The relationship between Organizational Commitment, Organizational Identification and Organizational Citizenship Behavior


Seminar Paper, 2007

18 Pages


Excerpt

Overview

Abstract

1. INTRODUCTION

2. The oretical constructs of Organizational Commitment, Organizational Identification and Organizational Citizenship Behavior
2.1 Definition and theoretical construct of Organizational Commitment
2.2 Definition and theoretical construct of Organizational Identification
2.3 Definition and theoretical construct of Organizational Citizenship Behavior
2.4 Relationship between Organizational Commitment, Organizational Identification and Organizational Citizenship Behavior

3. Empirical Studies
3.1 Organizational Citizenship Behavior and Organizational Commitment
in Nepal (Gautam et al., 2004)
3.1.1 Method and participants
3.1.2 Results
3.2 Identity and the extra mile: Relationships between Organizational Identification and Organizational Citizenship Behavior
(Van Dick et al., 2006)
3.2.1 Study 1
3.2.1.1 Participants and method
3.2.1.2 Results
3.2.2 Study 2
3.2.2.1 Participants
3.2.2.2 Results
3.2.3 Study 3
3.2.3.1 Participants
3.2.3.2 Results
3.2.4 Study 4
3.2.4.1 Participants
3.2.4.2 Results

4. Discussion

5. Literature

Abstract

The current paper investigates the relationship between Organizational Commitment, Organizational Identification and Organizational Citizenship Behavior. At the beginning, a short insight into the theoretical construct of these concepts is given to better understand them. Two empirical studies will support the idea that Organizational Commitment and Organizational Identification influence directly Organizational Citizenship Behavior. The findings of the first study show that the concepts of Organizational Commitment and Organizational Citizenship Behavior translate to the Nepalese context. Furthermore, the positive linkage of Organizational Citizenship Behavior components to affective and normative commitment is supported. The second study affirms as well the strong relationship between Organizational Identification and Organizational Citizenship Behavior. It also reveals the validity of the relationship over time and the applicability on the team level. Furthermore, the indirect influence of Organizational Identification on organizational criteria mediated through Organizational Citizenship Behavior is proven. The findings of these two studies reveal the importance of identification and commitment for an organization.

1. INTRODUCTION

Organizational Citizenship Behavior (OCB) is an important aspect for the well-functioning of an organization. Therefore, a lot of attention has been given to study the functioning, the mechanisms, and the outcomes of OCB in the last years. OCB is thought to have an important impact on the effectiveness and efficiency of work teams and organizations, therefore contributing to the overall productivity of the organization.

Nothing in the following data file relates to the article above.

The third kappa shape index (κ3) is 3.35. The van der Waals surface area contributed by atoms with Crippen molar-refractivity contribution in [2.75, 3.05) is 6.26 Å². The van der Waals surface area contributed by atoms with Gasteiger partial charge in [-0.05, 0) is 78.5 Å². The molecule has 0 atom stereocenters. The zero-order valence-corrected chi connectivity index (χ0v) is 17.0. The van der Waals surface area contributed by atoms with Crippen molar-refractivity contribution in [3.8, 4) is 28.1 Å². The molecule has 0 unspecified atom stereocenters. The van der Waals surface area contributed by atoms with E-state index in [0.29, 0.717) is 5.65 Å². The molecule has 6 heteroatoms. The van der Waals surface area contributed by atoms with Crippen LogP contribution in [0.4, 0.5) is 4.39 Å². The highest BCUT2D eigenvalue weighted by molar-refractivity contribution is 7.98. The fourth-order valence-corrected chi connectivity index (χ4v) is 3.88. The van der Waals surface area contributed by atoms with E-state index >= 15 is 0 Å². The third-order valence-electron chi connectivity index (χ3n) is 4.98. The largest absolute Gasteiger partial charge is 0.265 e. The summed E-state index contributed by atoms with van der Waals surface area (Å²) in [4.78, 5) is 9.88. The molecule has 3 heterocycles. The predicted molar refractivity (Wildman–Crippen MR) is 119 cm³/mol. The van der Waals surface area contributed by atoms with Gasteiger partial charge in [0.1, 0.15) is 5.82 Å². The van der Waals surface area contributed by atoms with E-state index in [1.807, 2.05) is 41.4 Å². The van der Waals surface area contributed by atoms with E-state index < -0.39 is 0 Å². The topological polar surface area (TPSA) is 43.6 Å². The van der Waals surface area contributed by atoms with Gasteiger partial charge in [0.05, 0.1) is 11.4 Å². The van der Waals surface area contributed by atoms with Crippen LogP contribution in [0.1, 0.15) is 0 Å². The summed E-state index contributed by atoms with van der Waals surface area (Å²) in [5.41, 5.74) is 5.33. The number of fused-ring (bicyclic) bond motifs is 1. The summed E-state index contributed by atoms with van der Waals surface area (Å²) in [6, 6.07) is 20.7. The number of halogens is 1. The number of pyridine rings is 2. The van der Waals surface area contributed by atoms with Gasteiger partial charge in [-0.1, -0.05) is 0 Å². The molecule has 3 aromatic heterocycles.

In this paper, I would like to focus on two constructs relevant to employees’ behavior and organizations’ performance, namely Organizational Commitment (OC) and Organizational Identification (OI), and the relationship those two constructs have with OCB. Organizational identification seems to be an important antecedent to OCB, and therefore an important aspect to understand and to enhance in order to promote OCB in an organization. The main question is how these two constructs function and how they relate to OCB. To answer this question, I will take the studies from Van Dick, Grojean, Christ and Wieseke (2006) and from Gautam, van Dick, Wagner, Upadhyay and Davis (2004), which give a good insight into the subject.

At the beginning, I would like to give an insight into the theoretical constructs of Organizational Commitment, Organizational Identification and Organizational Citizenship Behavior. Thus, it will help to get familiar with these different concepts. Afterwards, I will present two empirical studies that deal with the relationship of Organizational Commitment, Organizational Identification and Organizational Citizenship Behavior. The article from Van Dick et al. (2006) shows in detail the influence and relationship Organizational Identification has on Organizational Citizenship Behavior and therefore on organizational criteria like customers’ evaluations or sales figures. The second article from Gautam et al. (2004), examines the structure of organizational citizenship behavior in an under-researched socio-cultural setting like in Nepal, and explores the causal structure of relationships between OCB and OC in this context. At the end, I will resume and discuss the findings of the two studies in a general discussion.

2. The oretical constructs of Organizational Commitment, Organizational Identification and Organizational Citizenship Behavior

In this chapter I would like to give an insight into the theoretical constructs of Organizational Commitment, Organizational Identification and Organizational Citizenship Behavior.

2.1 Definition and theoretical construct of Organizational Commitment